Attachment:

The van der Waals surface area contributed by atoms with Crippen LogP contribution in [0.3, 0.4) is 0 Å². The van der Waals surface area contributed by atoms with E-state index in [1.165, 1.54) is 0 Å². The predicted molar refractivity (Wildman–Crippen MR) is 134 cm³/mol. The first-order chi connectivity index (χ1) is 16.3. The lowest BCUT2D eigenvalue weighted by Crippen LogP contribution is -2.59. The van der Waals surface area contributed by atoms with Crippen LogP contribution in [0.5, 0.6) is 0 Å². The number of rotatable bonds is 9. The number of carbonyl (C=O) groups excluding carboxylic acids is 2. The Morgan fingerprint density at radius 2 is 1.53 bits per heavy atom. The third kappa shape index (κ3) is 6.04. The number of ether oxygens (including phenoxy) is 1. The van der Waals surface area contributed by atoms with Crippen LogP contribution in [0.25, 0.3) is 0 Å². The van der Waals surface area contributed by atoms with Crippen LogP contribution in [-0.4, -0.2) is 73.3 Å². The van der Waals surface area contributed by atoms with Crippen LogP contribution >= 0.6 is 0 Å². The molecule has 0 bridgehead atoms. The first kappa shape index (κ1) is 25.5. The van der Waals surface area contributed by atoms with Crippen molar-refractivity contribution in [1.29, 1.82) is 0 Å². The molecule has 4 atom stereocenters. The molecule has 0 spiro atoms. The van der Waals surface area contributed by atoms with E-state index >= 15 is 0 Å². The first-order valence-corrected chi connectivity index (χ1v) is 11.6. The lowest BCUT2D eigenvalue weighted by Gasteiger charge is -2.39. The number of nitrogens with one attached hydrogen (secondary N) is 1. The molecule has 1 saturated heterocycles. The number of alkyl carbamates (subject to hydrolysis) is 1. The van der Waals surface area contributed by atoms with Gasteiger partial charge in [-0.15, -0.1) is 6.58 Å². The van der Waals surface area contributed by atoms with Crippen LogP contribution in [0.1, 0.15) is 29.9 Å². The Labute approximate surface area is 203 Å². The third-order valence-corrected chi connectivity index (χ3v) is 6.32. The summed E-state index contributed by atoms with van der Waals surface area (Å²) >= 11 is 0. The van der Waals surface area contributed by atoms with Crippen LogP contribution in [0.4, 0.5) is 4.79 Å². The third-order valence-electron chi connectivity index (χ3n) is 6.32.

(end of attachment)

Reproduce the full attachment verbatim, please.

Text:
The van der Waals surface area contributed by atoms with Crippen LogP contribution in [0.3, 0.4) is 0 Å². The van der Waals surface area contributed by atoms with E-state index in [1.165, 1.54) is 0 Å². The predicted molar refractivity (Wildman–Crippen MR) is 134 cm³/mol. The first-order chi connectivity index (χ1) is 16.3. The lowest BCUT2D eigenvalue weighted by Crippen LogP contribution is -2.59. The van der Waals surface area contributed by atoms with Crippen LogP contribution in [0.5, 0.6) is 0 Å². The number of rotatable bonds is 9. The number of carbonyl (C=O) groups excluding carboxylic acids is 2. The Morgan fingerprint density at radius 2 is 1.53 bits per heavy atom. The third kappa shape index (κ3) is 6.04. The number of ether oxygens (including phenoxy) is 1. The van der Waals surface area contributed by atoms with Crippen LogP contribution in [0.25, 0.3) is 0 Å². The van der Waals surface area contributed by atoms with Crippen LogP contribution in [-0.4, -0.2) is 73.3 Å². The van der Waals surface area contributed by atoms with Crippen LogP contribution >= 0.6 is 0 Å². The molecule has 0 bridgehead atoms. The first kappa shape index (κ1) is 25.5. The van der Waals surface area contributed by atoms with Crippen molar-refractivity contribution in [1.29, 1.82) is 0 Å². The molecule has 4 atom stereocenters. The molecule has 0 spiro atoms. The van der Waals surface area contributed by atoms with E-state index >= 15 is 0 Å². The first-order valence-corrected chi connectivity index (χ1v) is 11.6. The lowest BCUT2D eigenvalue weighted by Gasteiger charge is -2.39. The number of nitrogens with one attached hydrogen (secondary N) is 1. The molecule has 1 saturated heterocycles. The number of alkyl carbamates (subject to hydrolysis) is 1. The van der Waals surface area contributed by atoms with Gasteiger partial charge in [-0.15, -0.1) is 6.58 Å². The van der Waals surface area contributed by atoms with Crippen LogP contribution in [0.1, 0.15) is 29.9 Å². The Labute approximate surface area is 203 Å². The third-order valence-corrected chi connectivity index (χ3v) is 6.32. The summed E-state index contributed by atoms with van der Waals surface area (Å²) >= 11 is 0. The van der Waals surface area contributed by atoms with Crippen LogP contribution in [0.4, 0.5) is 4.79 Å². The third-order valence-electron chi connectivity index (χ3n) is 6.32.